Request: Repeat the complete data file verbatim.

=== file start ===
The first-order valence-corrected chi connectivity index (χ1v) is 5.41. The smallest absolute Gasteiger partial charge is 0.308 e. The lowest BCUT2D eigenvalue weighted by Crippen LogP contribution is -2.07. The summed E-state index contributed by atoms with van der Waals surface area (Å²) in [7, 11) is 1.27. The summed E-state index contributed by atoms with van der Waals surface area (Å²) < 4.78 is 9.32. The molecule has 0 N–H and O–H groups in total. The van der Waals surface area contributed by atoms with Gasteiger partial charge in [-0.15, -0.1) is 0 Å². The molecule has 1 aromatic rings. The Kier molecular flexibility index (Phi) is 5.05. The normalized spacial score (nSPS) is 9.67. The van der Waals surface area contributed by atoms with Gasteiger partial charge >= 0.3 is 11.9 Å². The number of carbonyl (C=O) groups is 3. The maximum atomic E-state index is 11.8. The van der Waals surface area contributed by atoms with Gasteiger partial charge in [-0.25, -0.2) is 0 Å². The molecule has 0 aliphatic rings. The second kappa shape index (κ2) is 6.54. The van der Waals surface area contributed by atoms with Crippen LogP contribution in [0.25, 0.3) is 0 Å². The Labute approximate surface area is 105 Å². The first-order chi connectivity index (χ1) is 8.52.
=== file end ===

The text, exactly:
The first-order valence-corrected chi connectivity index (χ1v) is 5.41. The smallest absolute Gasteiger partial charge is 0.308 e. The lowest BCUT2D eigenvalue weighted by Crippen LogP contribution is -2.07. The summed E-state index contributed by atoms with van der Waals surface area (Å²) in [7, 11) is 1.27. The summed E-state index contributed by atoms with van der Waals surface area (Å²) < 4.78 is 9.32. The molecule has 0 N–H and O–H groups in total. The van der Waals surface area contributed by atoms with Gasteiger partial charge in [-0.15, -0.1) is 0 Å². The molecule has 1 aromatic rings. The Kier molecular flexibility index (Phi) is 5.05. The normalized spacial score (nSPS) is 9.67. The van der Waals surface area contributed by atoms with Gasteiger partial charge >= 0.3 is 11.9 Å². The number of carbonyl (C=O) groups is 3. The maximum atomic E-state index is 11.8. The van der Waals surface area contributed by atoms with Gasteiger partial charge in [-0.25, -0.2) is 0 Å². The molecule has 0 aliphatic rings. The second kappa shape index (κ2) is 6.54. The van der Waals surface area contributed by atoms with Crippen LogP contribution in [0.25, 0.3) is 0 Å². The Labute approximate surface area is 105 Å². The first-order chi connectivity index (χ1) is 8.52.